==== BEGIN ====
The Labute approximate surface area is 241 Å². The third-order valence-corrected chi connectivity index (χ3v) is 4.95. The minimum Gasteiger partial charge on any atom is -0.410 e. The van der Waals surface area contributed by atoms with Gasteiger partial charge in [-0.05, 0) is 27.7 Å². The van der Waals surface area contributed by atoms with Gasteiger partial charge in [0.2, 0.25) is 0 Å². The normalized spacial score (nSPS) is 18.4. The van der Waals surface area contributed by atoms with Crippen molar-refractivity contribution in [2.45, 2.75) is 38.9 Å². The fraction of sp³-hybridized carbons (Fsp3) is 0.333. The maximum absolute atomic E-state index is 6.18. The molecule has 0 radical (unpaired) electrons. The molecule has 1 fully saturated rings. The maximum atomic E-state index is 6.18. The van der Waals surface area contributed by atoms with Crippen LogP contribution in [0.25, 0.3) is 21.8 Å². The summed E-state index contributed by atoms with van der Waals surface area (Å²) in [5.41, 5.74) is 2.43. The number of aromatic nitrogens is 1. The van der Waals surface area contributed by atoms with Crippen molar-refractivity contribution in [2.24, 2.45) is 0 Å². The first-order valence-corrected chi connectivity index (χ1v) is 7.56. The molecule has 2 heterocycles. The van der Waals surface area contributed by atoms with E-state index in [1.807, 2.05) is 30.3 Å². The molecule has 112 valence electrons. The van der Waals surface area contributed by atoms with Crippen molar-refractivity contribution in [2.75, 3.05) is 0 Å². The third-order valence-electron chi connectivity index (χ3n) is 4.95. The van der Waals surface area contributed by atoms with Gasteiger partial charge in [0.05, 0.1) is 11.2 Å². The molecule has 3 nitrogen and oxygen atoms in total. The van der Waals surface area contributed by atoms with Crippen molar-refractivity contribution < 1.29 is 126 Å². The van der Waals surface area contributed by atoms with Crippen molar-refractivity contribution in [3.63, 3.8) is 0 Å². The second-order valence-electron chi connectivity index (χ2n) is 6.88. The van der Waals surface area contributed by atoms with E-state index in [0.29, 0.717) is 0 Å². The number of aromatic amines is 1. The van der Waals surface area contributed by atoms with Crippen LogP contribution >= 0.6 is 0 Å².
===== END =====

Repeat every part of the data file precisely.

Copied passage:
The Labute approximate surface area is 241 Å². The third-order valence-corrected chi connectivity index (χ3v) is 4.95. The minimum Gasteiger partial charge on any atom is -0.410 e. The van der Waals surface area contributed by atoms with Gasteiger partial charge in [-0.05, 0) is 27.7 Å². The van der Waals surface area contributed by atoms with Gasteiger partial charge in [0.2, 0.25) is 0 Å². The normalized spacial score (nSPS) is 18.4. The van der Waals surface area contributed by atoms with Crippen molar-refractivity contribution in [2.45, 2.75) is 38.9 Å². The fraction of sp³-hybridized carbons (Fsp3) is 0.333. The maximum absolute atomic E-state index is 6.18. The molecule has 0 radical (unpaired) electrons. The molecule has 1 fully saturated rings. The maximum atomic E-state index is 6.18. The van der Waals surface area contributed by atoms with Crippen LogP contribution in [0.25, 0.3) is 21.8 Å². The summed E-state index contributed by atoms with van der Waals surface area (Å²) in [5.41, 5.74) is 2.43. The number of aromatic nitrogens is 1. The van der Waals surface area contributed by atoms with Crippen molar-refractivity contribution in [2.24, 2.45) is 0 Å². The first-order valence-corrected chi connectivity index (χ1v) is 7.56. The molecule has 2 heterocycles. The van der Waals surface area contributed by atoms with E-state index in [1.807, 2.05) is 30.3 Å². The molecule has 112 valence electrons. The van der Waals surface area contributed by atoms with Crippen molar-refractivity contribution in [2.75, 3.05) is 0 Å². The third-order valence-electron chi connectivity index (χ3n) is 4.95. The van der Waals surface area contributed by atoms with Gasteiger partial charge in [0.05, 0.1) is 11.2 Å². The molecule has 3 nitrogen and oxygen atoms in total. The van der Waals surface area contributed by atoms with Crippen molar-refractivity contribution < 1.29 is 126 Å². The van der Waals surface area contributed by atoms with Crippen molar-refractivity contribution in [3.63, 3.8) is 0 Å². The second-order valence-electron chi connectivity index (χ2n) is 6.88. The van der Waals surface area contributed by atoms with E-state index in [0.29, 0.717) is 0 Å². The number of aromatic amines is 1. The van der Waals surface area contributed by atoms with Crippen LogP contribution >= 0.6 is 0 Å².